In the end it becomes difficult to separate the legislative from the executive, the legislative from the judicial. A cartel operative can be judge, jury and executioner.  

The responsibility for healthy political life rests with political parties and the electoral mechanism to integrate them with the public needs. Indonesia has achieved a lot in the ares of political party rationalization and the functioning of an open electoral system, but somewhere along the way the soul was lost somewhere between politicians' callousness and ordinary people's suspicion of politics. As ordinary people get more disgruntled with politics, they turn to their professions and business, little knowing that the very lifestyle they enjoy would vaporize when politics takes over life completely. As the young political observer Benny Handoko said, “You may ignore politics, but politics will never ignore you.”

So here lies the main clue to the fight against the cartel. The struggle can be won not by radical action, but by consistent awareness to the plight of their voices, some unexpressed and some dominated by the media which is partially controlled by the cartel. The task still lies with the political parties. But competition among the parties ahas caused them to be unenthusiastic about forming a political curriculum. No party proactively campaigns for citizens needs. Instead they compete for a place in the ruling coalition, or stay as opposition without a cause.

The political structure is correct. Rules and regulations generally abound, but no one has the zeal to apply them except the powerless. Now the powerless can become powerful if they speak in concerted fashion. As an entry point for political novices, the call is for more knowledge and active dialogue among people uncompromised by the politrical cartel. Issues can be identified which lead to better citizenship. It is titillating but a waste of time to dwell on porn, especially when most of the discussion is on private aspects as the case. We do not want the public to continue discussing private issues in public and allow public issues to be negotiated in private between leaders of the cartel.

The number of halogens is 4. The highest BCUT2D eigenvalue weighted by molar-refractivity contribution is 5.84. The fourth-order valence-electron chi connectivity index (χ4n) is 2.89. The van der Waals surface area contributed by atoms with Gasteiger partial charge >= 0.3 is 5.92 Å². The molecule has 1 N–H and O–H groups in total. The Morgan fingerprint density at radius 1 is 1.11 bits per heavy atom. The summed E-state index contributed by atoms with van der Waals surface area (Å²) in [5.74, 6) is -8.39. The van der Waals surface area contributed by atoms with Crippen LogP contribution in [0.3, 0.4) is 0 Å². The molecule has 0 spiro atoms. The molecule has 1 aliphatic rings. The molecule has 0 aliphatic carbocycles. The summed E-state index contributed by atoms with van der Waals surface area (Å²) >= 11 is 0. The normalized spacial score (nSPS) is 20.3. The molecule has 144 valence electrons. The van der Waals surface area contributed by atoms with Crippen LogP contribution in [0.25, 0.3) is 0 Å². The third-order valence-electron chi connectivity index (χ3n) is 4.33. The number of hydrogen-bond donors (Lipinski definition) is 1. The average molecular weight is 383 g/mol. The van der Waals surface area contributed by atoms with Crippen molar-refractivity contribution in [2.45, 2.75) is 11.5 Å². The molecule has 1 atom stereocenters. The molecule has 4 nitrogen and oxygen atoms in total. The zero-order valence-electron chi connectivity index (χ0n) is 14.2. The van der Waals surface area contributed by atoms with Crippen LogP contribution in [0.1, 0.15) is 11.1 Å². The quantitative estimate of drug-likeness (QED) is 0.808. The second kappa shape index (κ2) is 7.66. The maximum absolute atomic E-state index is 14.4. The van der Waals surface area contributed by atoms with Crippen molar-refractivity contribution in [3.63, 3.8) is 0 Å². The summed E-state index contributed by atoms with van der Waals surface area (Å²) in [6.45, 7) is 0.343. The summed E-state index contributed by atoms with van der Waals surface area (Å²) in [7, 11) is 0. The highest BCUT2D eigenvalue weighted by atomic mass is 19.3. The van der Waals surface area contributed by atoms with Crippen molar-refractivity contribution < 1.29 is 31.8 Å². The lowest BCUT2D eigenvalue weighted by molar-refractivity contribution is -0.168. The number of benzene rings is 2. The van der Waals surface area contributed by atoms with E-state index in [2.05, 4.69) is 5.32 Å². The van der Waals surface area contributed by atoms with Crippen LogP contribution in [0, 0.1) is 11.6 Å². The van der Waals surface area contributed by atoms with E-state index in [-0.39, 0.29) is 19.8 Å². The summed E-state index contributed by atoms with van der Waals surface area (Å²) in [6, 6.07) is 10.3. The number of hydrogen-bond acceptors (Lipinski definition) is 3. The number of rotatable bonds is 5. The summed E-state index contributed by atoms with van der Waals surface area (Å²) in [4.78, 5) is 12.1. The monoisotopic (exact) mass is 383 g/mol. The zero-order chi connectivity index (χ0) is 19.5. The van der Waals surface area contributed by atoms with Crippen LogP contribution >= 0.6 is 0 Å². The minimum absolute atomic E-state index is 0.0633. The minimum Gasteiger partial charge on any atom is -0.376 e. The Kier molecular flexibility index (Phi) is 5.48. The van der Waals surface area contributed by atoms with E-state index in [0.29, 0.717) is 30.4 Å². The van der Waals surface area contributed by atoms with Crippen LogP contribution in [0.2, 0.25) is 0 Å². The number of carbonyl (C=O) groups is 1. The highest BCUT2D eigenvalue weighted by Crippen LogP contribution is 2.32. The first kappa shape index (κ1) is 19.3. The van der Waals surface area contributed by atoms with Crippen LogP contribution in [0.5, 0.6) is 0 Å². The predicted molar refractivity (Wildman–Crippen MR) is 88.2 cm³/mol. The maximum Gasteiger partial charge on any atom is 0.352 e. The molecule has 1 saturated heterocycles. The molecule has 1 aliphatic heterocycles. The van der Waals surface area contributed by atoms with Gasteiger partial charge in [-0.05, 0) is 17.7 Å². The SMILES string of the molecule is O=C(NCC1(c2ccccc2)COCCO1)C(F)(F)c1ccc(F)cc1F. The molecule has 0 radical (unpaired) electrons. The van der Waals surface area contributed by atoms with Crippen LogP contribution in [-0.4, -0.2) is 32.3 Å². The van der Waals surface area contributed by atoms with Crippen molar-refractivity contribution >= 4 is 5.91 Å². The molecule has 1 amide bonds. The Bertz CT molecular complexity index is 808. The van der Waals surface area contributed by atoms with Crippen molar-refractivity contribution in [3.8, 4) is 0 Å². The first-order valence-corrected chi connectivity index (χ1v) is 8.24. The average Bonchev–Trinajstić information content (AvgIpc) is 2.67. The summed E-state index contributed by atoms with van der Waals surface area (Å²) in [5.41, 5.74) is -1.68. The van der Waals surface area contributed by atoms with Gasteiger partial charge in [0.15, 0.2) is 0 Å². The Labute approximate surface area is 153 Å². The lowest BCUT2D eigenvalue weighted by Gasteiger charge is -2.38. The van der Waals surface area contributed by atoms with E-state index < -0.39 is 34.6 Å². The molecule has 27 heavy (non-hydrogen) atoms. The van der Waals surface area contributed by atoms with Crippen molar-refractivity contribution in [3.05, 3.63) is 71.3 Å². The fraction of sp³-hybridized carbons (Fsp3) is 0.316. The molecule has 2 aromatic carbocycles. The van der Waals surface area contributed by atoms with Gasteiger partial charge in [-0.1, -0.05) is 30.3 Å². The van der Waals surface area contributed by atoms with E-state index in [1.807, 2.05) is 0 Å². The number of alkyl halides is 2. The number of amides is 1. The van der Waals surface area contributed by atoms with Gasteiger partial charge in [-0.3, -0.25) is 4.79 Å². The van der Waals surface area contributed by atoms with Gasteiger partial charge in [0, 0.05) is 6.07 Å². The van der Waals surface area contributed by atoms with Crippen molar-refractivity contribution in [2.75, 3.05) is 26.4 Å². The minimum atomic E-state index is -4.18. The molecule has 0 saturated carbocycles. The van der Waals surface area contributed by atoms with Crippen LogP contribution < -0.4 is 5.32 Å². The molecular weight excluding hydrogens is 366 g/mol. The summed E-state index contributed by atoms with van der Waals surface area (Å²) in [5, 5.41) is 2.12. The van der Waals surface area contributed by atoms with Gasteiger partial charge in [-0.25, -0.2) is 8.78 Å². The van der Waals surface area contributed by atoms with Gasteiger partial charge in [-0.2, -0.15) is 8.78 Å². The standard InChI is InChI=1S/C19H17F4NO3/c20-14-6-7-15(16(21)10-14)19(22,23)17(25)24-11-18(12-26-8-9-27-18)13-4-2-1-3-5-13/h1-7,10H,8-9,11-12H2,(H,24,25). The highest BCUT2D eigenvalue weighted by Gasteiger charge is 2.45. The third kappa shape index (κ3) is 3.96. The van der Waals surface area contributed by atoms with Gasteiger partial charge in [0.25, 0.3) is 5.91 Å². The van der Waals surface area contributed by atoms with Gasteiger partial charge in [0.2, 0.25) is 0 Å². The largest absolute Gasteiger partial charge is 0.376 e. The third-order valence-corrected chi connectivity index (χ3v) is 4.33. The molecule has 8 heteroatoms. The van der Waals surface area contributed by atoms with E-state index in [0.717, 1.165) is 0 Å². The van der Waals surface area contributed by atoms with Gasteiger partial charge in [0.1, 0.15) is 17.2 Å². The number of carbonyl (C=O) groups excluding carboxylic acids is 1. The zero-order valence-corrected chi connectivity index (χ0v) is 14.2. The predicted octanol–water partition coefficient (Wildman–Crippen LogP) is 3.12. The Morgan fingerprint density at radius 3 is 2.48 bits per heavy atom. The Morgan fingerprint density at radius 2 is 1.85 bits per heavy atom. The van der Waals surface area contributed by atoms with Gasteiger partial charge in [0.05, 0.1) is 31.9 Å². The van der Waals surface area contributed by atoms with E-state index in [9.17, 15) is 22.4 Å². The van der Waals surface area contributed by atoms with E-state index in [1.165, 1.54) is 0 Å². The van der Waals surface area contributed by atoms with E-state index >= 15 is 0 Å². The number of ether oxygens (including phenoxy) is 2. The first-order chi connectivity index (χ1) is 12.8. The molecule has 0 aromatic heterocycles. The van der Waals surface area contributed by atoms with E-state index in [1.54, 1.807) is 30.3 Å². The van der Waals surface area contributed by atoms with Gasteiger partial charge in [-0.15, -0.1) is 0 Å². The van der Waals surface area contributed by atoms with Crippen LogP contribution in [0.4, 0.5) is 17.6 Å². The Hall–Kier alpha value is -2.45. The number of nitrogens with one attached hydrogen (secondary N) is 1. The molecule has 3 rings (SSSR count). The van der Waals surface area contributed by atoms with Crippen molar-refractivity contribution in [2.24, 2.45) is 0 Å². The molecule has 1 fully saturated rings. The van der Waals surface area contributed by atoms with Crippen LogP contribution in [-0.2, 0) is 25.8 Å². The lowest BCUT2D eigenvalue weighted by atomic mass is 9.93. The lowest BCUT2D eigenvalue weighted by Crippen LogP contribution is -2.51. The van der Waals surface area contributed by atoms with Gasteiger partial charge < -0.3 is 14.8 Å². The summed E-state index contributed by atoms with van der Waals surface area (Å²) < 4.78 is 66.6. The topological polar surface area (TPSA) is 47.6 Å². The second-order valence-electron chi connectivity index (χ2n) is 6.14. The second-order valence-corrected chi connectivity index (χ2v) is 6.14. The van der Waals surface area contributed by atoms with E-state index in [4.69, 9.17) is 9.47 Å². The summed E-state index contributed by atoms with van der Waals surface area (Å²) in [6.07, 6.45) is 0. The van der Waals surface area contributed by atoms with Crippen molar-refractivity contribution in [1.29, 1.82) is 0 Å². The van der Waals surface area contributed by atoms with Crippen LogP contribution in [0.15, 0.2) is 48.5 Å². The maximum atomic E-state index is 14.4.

Again paraphrasing Rocky Gerung, integrity is the source of positive change. There is a huge accumulation of energy in the ordinary people currently, among others in groups like 'Kita Percaya Inegritas SMI,' ready to be channeled to productive purposes. It is not a matter of preparing Sri Mulyani for President. It is a matter of empowering the ordinary people as the rightful owners of the political system.

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4 Comments:

  1. From bali culture on 24 June 2010 12:23:59 WIB
    wah sapa tuh?
  2. From Chandra on 25 June 2010 23:23:02 WIB
    Thanks to WW for the inspiring article. As Gerung correctly pointed out, it all started the wrong way when in 1998 we choose reformation instead of revolutionary path. But yes, let us not look at the past. Empowering ordinary people is one way. The fight for conscience must be won. But we should addressed to the root of all evil and that is our lame duck leader who is plagued by indecisiveness, compromise, negligence , image painting and few other counter productive state of mind.
  3. From Dotty on 20 June 2011 02:30:17 WIB
    Hahaahha. IÂím not too bright today. Great post!
  4. From Daisy on 31 July 2011 08:14:30 WIB
    Woot, I will cretailny put this to good use!